A surprise discovery at Masonic Park in central Tauranga has led to some of the city's earliest European buildings being unearthed.

Heritage New Zealand Pouhere Taonga, formerly the New Zealand Historic Places Trust, was called in on Friday May 9 after historic artifacts were found by contractors working on the Masonic Park renovation project.

For the last week archaeologists have been excavating the remains of the 1870s bakery with early cooking ovens.

They have discovered the brick foundations of large baking ovens from two different time periods. One dates back to the early 1870s, or possibly earlier, and a later one which has not yet been accurately dated.

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The bakery had a shop frontage on The Strand and was still operating in World War II.

Heritage New Zealand lower northern regional archaeologist Rachel Darmody said it was a nationally significant find that represented Tauranga's early commercial development.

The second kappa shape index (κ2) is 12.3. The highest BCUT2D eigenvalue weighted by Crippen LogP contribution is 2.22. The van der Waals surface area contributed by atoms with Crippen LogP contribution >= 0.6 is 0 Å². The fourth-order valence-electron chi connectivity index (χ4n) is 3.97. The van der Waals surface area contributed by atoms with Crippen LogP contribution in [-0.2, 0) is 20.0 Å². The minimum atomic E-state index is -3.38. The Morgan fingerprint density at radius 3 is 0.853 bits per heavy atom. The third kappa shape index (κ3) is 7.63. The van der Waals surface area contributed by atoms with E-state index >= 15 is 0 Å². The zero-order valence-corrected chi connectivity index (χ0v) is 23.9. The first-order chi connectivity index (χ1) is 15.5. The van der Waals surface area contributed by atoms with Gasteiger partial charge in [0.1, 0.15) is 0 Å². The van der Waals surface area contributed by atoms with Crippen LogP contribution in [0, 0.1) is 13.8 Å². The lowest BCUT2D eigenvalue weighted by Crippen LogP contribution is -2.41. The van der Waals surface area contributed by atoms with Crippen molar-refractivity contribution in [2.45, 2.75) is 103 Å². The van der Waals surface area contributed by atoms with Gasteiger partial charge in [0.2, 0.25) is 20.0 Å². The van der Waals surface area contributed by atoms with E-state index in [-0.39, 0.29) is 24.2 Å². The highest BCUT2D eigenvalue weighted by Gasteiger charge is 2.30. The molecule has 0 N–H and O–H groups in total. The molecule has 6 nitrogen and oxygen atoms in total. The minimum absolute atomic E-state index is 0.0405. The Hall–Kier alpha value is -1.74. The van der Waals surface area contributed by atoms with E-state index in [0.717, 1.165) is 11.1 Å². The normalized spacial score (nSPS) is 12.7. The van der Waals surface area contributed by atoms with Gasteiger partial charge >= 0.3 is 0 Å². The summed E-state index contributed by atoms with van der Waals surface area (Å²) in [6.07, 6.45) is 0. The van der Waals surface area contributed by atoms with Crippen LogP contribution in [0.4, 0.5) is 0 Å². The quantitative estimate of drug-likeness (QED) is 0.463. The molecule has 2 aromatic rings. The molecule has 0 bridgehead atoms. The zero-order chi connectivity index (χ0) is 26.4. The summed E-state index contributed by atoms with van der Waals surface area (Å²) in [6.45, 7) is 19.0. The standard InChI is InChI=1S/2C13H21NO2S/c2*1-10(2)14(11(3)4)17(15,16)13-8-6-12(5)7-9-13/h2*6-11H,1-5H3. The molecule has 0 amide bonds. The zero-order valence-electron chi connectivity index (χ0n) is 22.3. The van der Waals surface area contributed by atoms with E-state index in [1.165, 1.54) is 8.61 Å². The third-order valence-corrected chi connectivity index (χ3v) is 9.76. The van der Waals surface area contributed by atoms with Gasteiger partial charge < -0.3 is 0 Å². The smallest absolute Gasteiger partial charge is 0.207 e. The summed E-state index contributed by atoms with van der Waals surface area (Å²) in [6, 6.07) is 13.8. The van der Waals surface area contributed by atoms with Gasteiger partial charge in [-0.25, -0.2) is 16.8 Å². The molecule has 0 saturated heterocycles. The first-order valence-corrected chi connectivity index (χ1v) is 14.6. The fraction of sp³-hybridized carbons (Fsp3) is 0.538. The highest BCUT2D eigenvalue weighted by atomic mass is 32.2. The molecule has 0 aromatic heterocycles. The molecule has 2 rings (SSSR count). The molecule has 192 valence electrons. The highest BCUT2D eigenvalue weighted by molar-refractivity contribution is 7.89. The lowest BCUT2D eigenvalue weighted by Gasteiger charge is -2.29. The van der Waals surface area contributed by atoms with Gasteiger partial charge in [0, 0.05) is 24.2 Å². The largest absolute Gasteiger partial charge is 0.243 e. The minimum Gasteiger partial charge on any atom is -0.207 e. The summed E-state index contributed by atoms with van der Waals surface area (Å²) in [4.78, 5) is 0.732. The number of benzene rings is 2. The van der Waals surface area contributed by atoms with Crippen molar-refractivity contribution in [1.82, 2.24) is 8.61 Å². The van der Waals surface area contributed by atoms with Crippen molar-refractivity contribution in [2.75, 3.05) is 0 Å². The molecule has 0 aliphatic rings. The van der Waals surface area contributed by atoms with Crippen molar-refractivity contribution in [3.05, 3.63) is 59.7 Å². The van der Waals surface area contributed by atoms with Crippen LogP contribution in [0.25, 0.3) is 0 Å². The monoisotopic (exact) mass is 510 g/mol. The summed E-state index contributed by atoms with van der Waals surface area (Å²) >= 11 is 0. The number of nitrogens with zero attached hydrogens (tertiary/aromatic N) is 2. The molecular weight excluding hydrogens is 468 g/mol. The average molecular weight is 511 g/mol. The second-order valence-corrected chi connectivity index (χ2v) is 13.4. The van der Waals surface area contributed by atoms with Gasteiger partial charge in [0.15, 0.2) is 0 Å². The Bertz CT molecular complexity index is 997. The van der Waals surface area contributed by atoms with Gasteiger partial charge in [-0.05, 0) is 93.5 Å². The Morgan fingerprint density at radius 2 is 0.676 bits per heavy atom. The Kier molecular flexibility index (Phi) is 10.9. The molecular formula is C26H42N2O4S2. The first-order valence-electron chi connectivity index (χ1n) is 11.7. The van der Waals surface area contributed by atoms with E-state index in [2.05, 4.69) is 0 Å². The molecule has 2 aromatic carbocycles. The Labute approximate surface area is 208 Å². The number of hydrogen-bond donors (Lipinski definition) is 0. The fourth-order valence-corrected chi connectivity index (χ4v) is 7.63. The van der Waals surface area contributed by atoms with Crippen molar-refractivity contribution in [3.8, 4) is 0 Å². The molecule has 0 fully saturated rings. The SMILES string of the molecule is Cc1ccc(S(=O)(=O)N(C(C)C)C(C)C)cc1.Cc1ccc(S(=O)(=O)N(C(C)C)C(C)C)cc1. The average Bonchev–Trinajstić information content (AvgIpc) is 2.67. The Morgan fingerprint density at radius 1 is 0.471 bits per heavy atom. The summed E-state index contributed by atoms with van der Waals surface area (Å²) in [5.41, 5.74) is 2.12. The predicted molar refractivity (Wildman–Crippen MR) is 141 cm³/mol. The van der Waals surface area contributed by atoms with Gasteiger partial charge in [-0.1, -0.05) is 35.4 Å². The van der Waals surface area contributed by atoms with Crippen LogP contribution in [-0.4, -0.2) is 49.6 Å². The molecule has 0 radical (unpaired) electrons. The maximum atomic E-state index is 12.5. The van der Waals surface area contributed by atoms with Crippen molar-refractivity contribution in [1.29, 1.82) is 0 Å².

"It is rare to find such a well-preserved bakery from this time period anywhere in New Zealand. The only other examples we have are from the goldfields of Central Otago and one site in Dunedin. It is exciting to find that part of the early township still survives to tell us more about our past," she said.

The Masonic Park project was scheduled to be completed by the end of June. While archaeologists are on site, project contractors have moved on to the next stage of the project which is to create a new rail crossing opposite Masonic Park.

Renovation work at the park will resume around the archaeology site from next week.

In the meantime Tauranga City Council and Heritage New Zealand are considering how best to preserve the find. Options and possible funding ideas will be presented to the city councillors next month for direction. Some private sector companies have already expressed interest in assisting with funding.

The site is currently closed to the public. Heritage New Zealand and Council proposed to host a public open day to talk about the history found there.